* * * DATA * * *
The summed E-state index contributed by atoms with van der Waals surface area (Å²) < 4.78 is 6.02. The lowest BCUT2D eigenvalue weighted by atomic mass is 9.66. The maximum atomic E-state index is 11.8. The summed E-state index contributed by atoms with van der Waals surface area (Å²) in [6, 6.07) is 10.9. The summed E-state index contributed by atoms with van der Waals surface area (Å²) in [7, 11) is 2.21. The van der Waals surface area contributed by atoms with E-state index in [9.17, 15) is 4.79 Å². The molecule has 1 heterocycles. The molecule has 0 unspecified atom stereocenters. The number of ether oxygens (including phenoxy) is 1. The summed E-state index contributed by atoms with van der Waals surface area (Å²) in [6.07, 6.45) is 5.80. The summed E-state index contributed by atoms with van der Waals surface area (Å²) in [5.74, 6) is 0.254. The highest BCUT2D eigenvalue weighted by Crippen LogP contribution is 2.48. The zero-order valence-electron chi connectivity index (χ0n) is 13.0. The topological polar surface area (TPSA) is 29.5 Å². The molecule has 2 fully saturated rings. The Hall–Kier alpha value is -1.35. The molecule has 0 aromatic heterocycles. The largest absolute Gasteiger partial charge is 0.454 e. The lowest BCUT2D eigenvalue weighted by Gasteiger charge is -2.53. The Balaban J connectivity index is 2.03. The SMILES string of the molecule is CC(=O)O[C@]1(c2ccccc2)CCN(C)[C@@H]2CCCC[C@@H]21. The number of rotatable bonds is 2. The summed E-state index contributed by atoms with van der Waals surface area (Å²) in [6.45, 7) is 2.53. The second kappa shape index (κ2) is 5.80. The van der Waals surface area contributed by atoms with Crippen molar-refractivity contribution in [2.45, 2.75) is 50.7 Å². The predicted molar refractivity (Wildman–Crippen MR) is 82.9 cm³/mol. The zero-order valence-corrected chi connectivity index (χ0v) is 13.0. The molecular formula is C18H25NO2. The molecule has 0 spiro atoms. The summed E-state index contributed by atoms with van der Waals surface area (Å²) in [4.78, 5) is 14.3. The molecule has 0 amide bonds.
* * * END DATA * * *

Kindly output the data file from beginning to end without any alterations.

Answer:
The summed E-state index contributed by atoms with van der Waals surface area (Å²) < 4.78 is 6.02. The lowest BCUT2D eigenvalue weighted by atomic mass is 9.66. The maximum atomic E-state index is 11.8. The summed E-state index contributed by atoms with van der Waals surface area (Å²) in [6, 6.07) is 10.9. The summed E-state index contributed by atoms with van der Waals surface area (Å²) in [7, 11) is 2.21. The van der Waals surface area contributed by atoms with E-state index in [9.17, 15) is 4.79 Å². The molecule has 1 heterocycles. The molecule has 0 unspecified atom stereocenters. The number of ether oxygens (including phenoxy) is 1. The summed E-state index contributed by atoms with van der Waals surface area (Å²) in [6.07, 6.45) is 5.80. The summed E-state index contributed by atoms with van der Waals surface area (Å²) in [5.74, 6) is 0.254. The highest BCUT2D eigenvalue weighted by Crippen LogP contribution is 2.48. The zero-order valence-electron chi connectivity index (χ0n) is 13.0. The topological polar surface area (TPSA) is 29.5 Å². The molecule has 2 fully saturated rings. The Hall–Kier alpha value is -1.35. The molecule has 0 aromatic heterocycles. The largest absolute Gasteiger partial charge is 0.454 e. The lowest BCUT2D eigenvalue weighted by Gasteiger charge is -2.53. The Balaban J connectivity index is 2.03. The SMILES string of the molecule is CC(=O)O[C@]1(c2ccccc2)CCN(C)[C@@H]2CCCC[C@@H]21. The number of rotatable bonds is 2. The summed E-state index contributed by atoms with van der Waals surface area (Å²) in [6.45, 7) is 2.53. The second kappa shape index (κ2) is 5.80. The van der Waals surface area contributed by atoms with Crippen molar-refractivity contribution in [2.45, 2.75) is 50.7 Å². The predicted molar refractivity (Wildman–Crippen MR) is 82.9 cm³/mol. The zero-order valence-corrected chi connectivity index (χ0v) is 13.0. The molecular formula is C18H25NO2. The molecule has 0 spiro atoms. The summed E-state index contributed by atoms with van der Waals surface area (Å²) in [4.78, 5) is 14.3. The molecule has 0 amide bonds.